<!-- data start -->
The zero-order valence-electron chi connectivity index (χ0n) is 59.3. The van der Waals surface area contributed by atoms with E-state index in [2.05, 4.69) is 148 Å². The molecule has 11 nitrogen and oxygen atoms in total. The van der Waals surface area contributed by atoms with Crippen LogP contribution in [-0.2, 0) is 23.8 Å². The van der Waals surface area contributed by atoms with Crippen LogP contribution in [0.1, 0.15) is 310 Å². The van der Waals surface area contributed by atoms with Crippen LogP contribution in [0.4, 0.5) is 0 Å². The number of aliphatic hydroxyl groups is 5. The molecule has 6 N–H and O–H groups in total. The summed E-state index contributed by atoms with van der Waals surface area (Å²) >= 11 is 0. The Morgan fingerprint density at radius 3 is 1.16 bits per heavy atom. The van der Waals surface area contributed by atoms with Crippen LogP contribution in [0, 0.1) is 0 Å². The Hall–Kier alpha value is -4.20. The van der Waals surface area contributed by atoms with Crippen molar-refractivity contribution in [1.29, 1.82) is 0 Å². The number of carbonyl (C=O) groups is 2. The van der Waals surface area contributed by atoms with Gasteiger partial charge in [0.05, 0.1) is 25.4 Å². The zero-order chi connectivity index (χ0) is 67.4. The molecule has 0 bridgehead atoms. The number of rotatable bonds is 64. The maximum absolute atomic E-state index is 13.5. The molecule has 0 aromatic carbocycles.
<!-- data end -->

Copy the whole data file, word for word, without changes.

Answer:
The zero-order valence-electron chi connectivity index (χ0n) is 59.3. The van der Waals surface area contributed by atoms with E-state index in [2.05, 4.69) is 148 Å². The molecule has 11 nitrogen and oxygen atoms in total. The van der Waals surface area contributed by atoms with Crippen LogP contribution in [-0.2, 0) is 23.8 Å². The van der Waals surface area contributed by atoms with Crippen LogP contribution in [0.1, 0.15) is 310 Å². The van der Waals surface area contributed by atoms with Crippen LogP contribution in [0.4, 0.5) is 0 Å². The number of aliphatic hydroxyl groups is 5. The molecule has 6 N–H and O–H groups in total. The summed E-state index contributed by atoms with van der Waals surface area (Å²) >= 11 is 0. The Morgan fingerprint density at radius 3 is 1.16 bits per heavy atom. The van der Waals surface area contributed by atoms with Crippen LogP contribution in [0, 0.1) is 0 Å². The Hall–Kier alpha value is -4.20. The van der Waals surface area contributed by atoms with Crippen molar-refractivity contribution in [1.29, 1.82) is 0 Å². The number of carbonyl (C=O) groups is 2. The van der Waals surface area contributed by atoms with Gasteiger partial charge in [0.05, 0.1) is 25.4 Å². The zero-order chi connectivity index (χ0) is 67.4. The molecule has 0 bridgehead atoms. The number of rotatable bonds is 64. The maximum absolute atomic E-state index is 13.5. The molecule has 0 aromatic carbocycles.